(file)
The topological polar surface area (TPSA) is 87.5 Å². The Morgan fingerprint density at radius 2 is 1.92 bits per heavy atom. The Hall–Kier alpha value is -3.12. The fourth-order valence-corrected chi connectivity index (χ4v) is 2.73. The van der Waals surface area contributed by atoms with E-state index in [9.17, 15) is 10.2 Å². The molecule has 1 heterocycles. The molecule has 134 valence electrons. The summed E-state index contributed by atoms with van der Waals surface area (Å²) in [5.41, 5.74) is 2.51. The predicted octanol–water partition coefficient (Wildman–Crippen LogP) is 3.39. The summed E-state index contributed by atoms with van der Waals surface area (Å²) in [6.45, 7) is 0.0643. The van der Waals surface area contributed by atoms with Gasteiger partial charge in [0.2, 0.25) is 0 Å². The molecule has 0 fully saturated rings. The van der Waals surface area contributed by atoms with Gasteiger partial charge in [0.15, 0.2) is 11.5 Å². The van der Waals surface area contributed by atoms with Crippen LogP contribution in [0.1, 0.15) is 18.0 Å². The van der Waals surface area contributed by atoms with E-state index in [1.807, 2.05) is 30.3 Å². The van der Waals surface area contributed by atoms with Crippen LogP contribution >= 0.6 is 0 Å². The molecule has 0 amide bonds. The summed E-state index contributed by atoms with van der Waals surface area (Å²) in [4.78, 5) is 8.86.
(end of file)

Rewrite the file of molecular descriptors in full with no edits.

The topological polar surface area (TPSA) is 87.5 Å². The Morgan fingerprint density at radius 2 is 1.92 bits per heavy atom. The Hall–Kier alpha value is -3.12. The fourth-order valence-corrected chi connectivity index (χ4v) is 2.73. The van der Waals surface area contributed by atoms with E-state index in [9.17, 15) is 10.2 Å². The molecule has 1 heterocycles. The molecule has 134 valence electrons. The summed E-state index contributed by atoms with van der Waals surface area (Å²) in [5.41, 5.74) is 2.51. The predicted octanol–water partition coefficient (Wildman–Crippen LogP) is 3.39. The summed E-state index contributed by atoms with van der Waals surface area (Å²) in [6.45, 7) is 0.0643. The van der Waals surface area contributed by atoms with Gasteiger partial charge in [0.2, 0.25) is 0 Å². The molecule has 0 fully saturated rings. The van der Waals surface area contributed by atoms with Gasteiger partial charge in [0.15, 0.2) is 11.5 Å². The van der Waals surface area contributed by atoms with Crippen LogP contribution in [0.1, 0.15) is 18.0 Å². The van der Waals surface area contributed by atoms with E-state index in [1.807, 2.05) is 30.3 Å². The van der Waals surface area contributed by atoms with Crippen LogP contribution >= 0.6 is 0 Å². The molecule has 0 amide bonds. The summed E-state index contributed by atoms with van der Waals surface area (Å²) in [4.78, 5) is 8.86.